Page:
By Tom Shay
Changing your advertising style to maximize results
The rain that started Thursday evening continues to pour on this Saturday morning with no sign of letting up. Understandably, many customers have chosen to stay home. The two retailers, Al and Bill, have made their inventory purchases, media buys, and have extra sales help in the building today. While both retailers are disappointed with the weather, Al sees his plans for a big event as having been “washed out.” Al thinks of the amount of money he has spent on advertising and what additional efforts he will have to put forth to move the extra merchandise he ordered for the sale. Bill, instead, grabs a cup of coffee and starts his “rainy day projects.” His staff is also finding the various tasks that are necessary to fill the time that would otherwise be categorized as an unproductive sales day. The difference in the response of these two individuals is due not to the demeanor of these two individuals, but because of their strategies.
Al started with radio and television advertising on Monday, inserted an advertising piece in the Thursday paper, and placed newspaper ads in the Thursday, Friday, and Saturday editions. He even has a local radio station doing a remote broadcast Saturday afternoon. Al had done his homework, the pricing was great as was the product selection. Unfortunately, the weather did not cooperate, and he will have to dip into the financial reserves and scramble to create a second advertising blitz to move the inventory the following weekend.
Bill, while disappointed about losing the traditional Saturday sales, sees it as a bump in the road. Bill’s spring plans were quite different from Al’s. Bill created a promotion as compared to Al’s advertising event. Bill started with sending a letter in March to all of his charge customers. He also had a similar letter that was used as a bag stuffer for the last week of the month. In the letter, Bill told his customers that April was going to be a great month in his store. He invited customers to come in, enjoy a complimentary drink and snack, and register for the daily door prizes. Bill explained that there would be a different item featured each day with a price that was below cost. There would be two evenings during which there were, “by-invitation only,” sales for customers who had responded to the letter.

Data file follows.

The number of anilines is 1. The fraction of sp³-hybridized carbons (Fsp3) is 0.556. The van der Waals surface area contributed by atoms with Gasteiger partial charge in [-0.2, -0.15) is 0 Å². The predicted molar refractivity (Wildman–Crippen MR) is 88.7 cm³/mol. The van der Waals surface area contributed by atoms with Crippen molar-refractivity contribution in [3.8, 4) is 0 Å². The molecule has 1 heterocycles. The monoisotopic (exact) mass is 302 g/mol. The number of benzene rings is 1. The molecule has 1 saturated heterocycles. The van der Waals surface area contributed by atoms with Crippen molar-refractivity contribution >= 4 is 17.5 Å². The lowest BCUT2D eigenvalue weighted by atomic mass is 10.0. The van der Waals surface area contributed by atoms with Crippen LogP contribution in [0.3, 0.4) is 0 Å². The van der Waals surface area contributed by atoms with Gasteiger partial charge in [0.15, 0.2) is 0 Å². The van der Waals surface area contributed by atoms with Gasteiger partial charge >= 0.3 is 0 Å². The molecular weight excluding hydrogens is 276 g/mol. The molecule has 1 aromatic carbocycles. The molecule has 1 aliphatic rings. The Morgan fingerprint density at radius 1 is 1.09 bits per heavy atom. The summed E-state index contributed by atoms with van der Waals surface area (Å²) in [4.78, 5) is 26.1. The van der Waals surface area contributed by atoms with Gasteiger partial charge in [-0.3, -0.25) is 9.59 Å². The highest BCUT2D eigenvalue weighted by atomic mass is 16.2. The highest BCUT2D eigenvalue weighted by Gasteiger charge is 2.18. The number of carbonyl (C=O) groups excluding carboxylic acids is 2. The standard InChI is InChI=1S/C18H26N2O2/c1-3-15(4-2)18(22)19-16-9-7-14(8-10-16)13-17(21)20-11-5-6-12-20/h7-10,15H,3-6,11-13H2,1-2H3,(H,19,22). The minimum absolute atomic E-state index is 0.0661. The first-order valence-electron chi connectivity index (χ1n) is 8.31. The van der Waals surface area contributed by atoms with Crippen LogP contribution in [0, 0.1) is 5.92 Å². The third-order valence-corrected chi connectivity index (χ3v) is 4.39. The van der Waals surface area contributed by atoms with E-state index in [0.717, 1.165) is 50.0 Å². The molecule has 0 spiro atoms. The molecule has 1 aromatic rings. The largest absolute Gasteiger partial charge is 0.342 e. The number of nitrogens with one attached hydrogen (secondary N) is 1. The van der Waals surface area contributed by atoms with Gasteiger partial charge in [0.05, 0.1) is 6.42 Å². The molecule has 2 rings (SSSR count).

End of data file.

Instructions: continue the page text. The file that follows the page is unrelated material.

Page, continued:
On the first Tuesday in April, Bill decorated the store in the colors that were predominant in his sale circular. The parking lot also had banners and signs that clearly told anyone driving by that something special was happening in Bill’s store. Customers were heard to comment, “What’s going on?” when they saw the festive look.
The sale circular was displayed throughout the store beginning on Wednesday as the store went through a one-week “dry run.” Customers coming into the store were told that the sale prices were not yet advertised to the public. Everything was in stock, and this was Bill’s way of rewarding his everyday customers by having this weeklong sale without advertising in the media. Sale circulars were delivered on Friday to customers on Bill’s mailing list.
From the initial sales week, Bill was able to better gauge what would be the best selling items. With this information, he quickly reordered several items. On the second Friday of the month, Bill inserted half of the sales circulars in the paper. Along with the sales circulars, Bill had some radio ads to back up the promotion. Again, after the weekend there was the opportunity to reorder items that were having better-than-expected sales. The second half of the flyer was inserted in the paper on the next Friday. Bill utilized multiple dates for the inserted piece because he knew from previous experience that he would not be able to accurately predict the sales of all items.
Again there was radio and newspaper advertising, but not as much as the previous week. And as this turned out to be the rainy weekend, you can see why Bill was not bothered too much. Perhaps on this Saturday, Bill will call Al and invite him to lunch. If the discussion centers on spring sales, hopefully Bill will share some of his April success techniques with Al; for Bill has proven the old adage that anyone can advertise, but it takes a pro to promote.
About the author
Tom Shay, CSP is a fourth generation merchant providing proven management and promotional business building ideas through his Profits+Plus Seminars, Profits+Plus Solutions consulting and his best selling books. Tom can be reached at 727-464-2182 or through his website: www.profitsplus.org.